The blog of photographer and musician, Kim Ayres

Losing My Wallet

There are some things in life that are so big, so scary, that you try not to spend any time thinking about them at all – death of a loved one, divorce, getting cancer, and the like. These are life-changing events that you pray you will never have to deal with.

However, there are other things that can happen to you that may not be quite as dramatic, but would top your it-would-piss-me-off-so-much-I-hope-I-never-have-to-go-through-it list, such as being stopped by Customs and Excise on the way back home from a holiday abroad and being strip searched. Fear of my wallet being lost or stolen has always featured pretty high up on this list. So as it gradually dawned on me that I had not just left my wallet in a different coat pocket, that awful sinking hollow in the pit of my stomach was as intense as the first time I lost my pocket money. OK, I didn’t burst into floods of tears this time but I could feel the panic rising at an alarming rate.

When did I last remember seeing it? The previous day when I bought us all ice creams at the Cream O’ Galloway Visitor Centre (damn fine ice cream, though). I didn’t remember putting the wallet back in my pocket, but that’s because I would have done it automatically. Could I have missed my pocket and dropped it by mistake? Could some thieving pickpocket have lifted it? Unfortunately the phone call and description yielded no results.

Where else had we gone? Down to the beach to look for interestingly shaped pieces of driftwood for Maggie. It’s not a busy beach; in fact sometimes the access road is closed, if the military are practicing manoeuvres nearby. And the area where we found the best bits were on a stretch that we’d had to clamber across a small stream to get to. However, maybe someone could have found it and handed it into the police… Another phone call, and I was still no further forward.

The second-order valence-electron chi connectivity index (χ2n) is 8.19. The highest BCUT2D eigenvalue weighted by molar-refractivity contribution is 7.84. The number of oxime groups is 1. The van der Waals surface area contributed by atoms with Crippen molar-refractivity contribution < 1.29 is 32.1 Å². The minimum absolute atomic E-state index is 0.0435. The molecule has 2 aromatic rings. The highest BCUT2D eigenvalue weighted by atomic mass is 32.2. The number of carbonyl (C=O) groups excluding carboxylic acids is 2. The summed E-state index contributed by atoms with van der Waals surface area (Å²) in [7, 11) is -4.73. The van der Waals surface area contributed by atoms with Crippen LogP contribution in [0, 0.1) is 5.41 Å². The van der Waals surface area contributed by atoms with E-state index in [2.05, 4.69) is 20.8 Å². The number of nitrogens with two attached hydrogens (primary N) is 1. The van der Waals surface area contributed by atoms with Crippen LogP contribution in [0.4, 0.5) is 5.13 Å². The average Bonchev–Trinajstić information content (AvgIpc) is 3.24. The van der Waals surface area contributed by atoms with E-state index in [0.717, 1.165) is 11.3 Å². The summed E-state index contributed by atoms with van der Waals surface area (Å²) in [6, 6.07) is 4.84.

Damn, damn, damn! I wanted to use much stronger language, but the kids were within earshot.

There was no escaping it; I was going to have to cancel the credit cards. Where was that wee card that had the number to phone? Ah… that was in the wallet too. Oh no… so was my driving licence… Nuts! Fiddlesticks! Kids – leave the room and put your fingers in your ears; your father wants to swear.

Off to the bank only to discover that they were not allowed to cancel my credit cards there: I had to use the phone. At least they give me a phone number to call. Twenty minutes later and the cards had been cancelled and new ones ordered. But what about the driving licence?

I spent about ten minutes selecting options on the DVLA automated phone system only to end up with a set of options that didn’t seem to apply to me. However, I was assured that I could also find out pretty much everything I needed to know at their website ( So on the computer went. However, before I could get to the website I found an e-mail from telling me that the Eminem concert I bought tickets for my sister to go and see had been cancelled. Apparently Eminem was suffering from exhaustion (link to BBC news article). I briefly wondered if he’s lost his wallet too. Refunds were to be made to the credit card in the next ten days.